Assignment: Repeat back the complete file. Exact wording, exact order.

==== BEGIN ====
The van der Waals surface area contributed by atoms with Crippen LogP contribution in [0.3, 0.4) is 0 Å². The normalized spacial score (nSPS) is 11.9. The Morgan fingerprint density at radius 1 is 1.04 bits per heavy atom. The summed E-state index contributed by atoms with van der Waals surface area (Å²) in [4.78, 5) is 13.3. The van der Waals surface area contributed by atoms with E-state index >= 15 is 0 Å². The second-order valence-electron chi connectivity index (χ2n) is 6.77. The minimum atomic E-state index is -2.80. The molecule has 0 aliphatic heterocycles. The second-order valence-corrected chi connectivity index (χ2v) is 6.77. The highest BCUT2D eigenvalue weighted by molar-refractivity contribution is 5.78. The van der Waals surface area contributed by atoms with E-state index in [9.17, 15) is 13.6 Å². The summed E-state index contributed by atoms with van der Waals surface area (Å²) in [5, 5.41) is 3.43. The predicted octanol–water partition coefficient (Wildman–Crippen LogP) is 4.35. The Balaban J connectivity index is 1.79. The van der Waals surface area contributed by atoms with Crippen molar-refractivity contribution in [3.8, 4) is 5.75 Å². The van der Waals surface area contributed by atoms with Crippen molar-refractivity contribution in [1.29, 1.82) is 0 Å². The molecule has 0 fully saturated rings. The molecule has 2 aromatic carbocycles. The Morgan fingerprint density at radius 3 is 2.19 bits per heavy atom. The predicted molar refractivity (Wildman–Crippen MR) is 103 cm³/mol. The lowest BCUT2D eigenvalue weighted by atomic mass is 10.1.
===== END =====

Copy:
The van der Waals surface area contributed by atoms with Crippen LogP contribution in [0.3, 0.4) is 0 Å². The normalized spacial score (nSPS) is 11.9. The Morgan fingerprint density at radius 1 is 1.04 bits per heavy atom. The summed E-state index contributed by atoms with van der Waals surface area (Å²) in [4.78, 5) is 13.3. The van der Waals surface area contributed by atoms with E-state index >= 15 is 0 Å². The second-order valence-electron chi connectivity index (χ2n) is 6.77. The minimum atomic E-state index is -2.80. The molecule has 0 aliphatic heterocycles. The second-order valence-corrected chi connectivity index (χ2v) is 6.77. The highest BCUT2D eigenvalue weighted by molar-refractivity contribution is 5.78. The van der Waals surface area contributed by atoms with E-state index in [9.17, 15) is 13.6 Å². The summed E-state index contributed by atoms with van der Waals surface area (Å²) in [5, 5.41) is 3.43. The predicted octanol–water partition coefficient (Wildman–Crippen LogP) is 4.35. The Balaban J connectivity index is 1.79. The van der Waals surface area contributed by atoms with Crippen molar-refractivity contribution in [3.8, 4) is 5.75 Å². The van der Waals surface area contributed by atoms with Crippen molar-refractivity contribution in [1.29, 1.82) is 0 Å². The molecule has 0 fully saturated rings. The molecule has 2 aromatic carbocycles. The Morgan fingerprint density at radius 3 is 2.19 bits per heavy atom. The predicted molar refractivity (Wildman–Crippen MR) is 103 cm³/mol. The lowest BCUT2D eigenvalue weighted by atomic mass is 10.1.